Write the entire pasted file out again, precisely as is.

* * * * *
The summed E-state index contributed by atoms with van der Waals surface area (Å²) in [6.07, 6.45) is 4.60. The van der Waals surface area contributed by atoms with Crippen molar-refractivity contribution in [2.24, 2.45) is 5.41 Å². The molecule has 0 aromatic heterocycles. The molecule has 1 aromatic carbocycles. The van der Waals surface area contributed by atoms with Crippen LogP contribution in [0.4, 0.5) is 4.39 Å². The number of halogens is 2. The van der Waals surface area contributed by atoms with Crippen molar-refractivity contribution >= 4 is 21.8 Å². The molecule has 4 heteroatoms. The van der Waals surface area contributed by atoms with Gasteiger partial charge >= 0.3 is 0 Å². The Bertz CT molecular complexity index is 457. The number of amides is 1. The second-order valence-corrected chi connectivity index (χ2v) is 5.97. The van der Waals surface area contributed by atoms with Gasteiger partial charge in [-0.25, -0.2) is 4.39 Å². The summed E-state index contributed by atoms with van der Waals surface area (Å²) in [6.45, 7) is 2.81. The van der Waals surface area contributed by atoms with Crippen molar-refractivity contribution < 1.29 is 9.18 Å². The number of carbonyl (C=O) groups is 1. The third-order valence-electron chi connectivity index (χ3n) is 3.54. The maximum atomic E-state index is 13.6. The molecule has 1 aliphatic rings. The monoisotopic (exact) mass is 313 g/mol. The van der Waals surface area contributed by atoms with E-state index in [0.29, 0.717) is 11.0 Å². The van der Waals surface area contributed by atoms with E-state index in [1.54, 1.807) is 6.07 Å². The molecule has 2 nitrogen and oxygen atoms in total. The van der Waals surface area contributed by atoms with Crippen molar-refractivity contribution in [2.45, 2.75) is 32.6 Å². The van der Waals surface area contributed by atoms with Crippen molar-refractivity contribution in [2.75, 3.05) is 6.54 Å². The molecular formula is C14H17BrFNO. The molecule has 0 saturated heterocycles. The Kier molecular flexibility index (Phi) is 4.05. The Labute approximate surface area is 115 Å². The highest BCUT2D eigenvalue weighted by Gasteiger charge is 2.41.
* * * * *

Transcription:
The summed E-state index contributed by atoms with van der Waals surface area (Å²) in [6.07, 6.45) is 4.60. The van der Waals surface area contributed by atoms with Crippen molar-refractivity contribution in [2.24, 2.45) is 5.41 Å². The molecule has 0 aromatic heterocycles. The molecule has 1 aromatic carbocycles. The van der Waals surface area contributed by atoms with Crippen LogP contribution in [0.4, 0.5) is 4.39 Å². The number of halogens is 2. The van der Waals surface area contributed by atoms with Crippen molar-refractivity contribution >= 4 is 21.8 Å². The molecule has 4 heteroatoms. The van der Waals surface area contributed by atoms with Gasteiger partial charge >= 0.3 is 0 Å². The Bertz CT molecular complexity index is 457. The number of amides is 1. The second-order valence-corrected chi connectivity index (χ2v) is 5.97. The van der Waals surface area contributed by atoms with Gasteiger partial charge in [-0.25, -0.2) is 4.39 Å². The summed E-state index contributed by atoms with van der Waals surface area (Å²) in [6.45, 7) is 2.81. The van der Waals surface area contributed by atoms with Crippen molar-refractivity contribution < 1.29 is 9.18 Å². The number of carbonyl (C=O) groups is 1. The third-order valence-electron chi connectivity index (χ3n) is 3.54. The maximum atomic E-state index is 13.6. The molecule has 1 aliphatic rings. The monoisotopic (exact) mass is 313 g/mol. The van der Waals surface area contributed by atoms with E-state index in [0.29, 0.717) is 11.0 Å². The van der Waals surface area contributed by atoms with E-state index in [1.54, 1.807) is 6.07 Å². The molecule has 2 nitrogen and oxygen atoms in total. The van der Waals surface area contributed by atoms with Crippen molar-refractivity contribution in [2.45, 2.75) is 32.6 Å². The van der Waals surface area contributed by atoms with Crippen molar-refractivity contribution in [2.75, 3.05) is 6.54 Å². The molecular formula is C14H17BrFNO. The molecule has 0 saturated heterocycles. The Kier molecular flexibility index (Phi) is 4.05. The Labute approximate surface area is 115 Å². The highest BCUT2D eigenvalue weighted by Gasteiger charge is 2.41.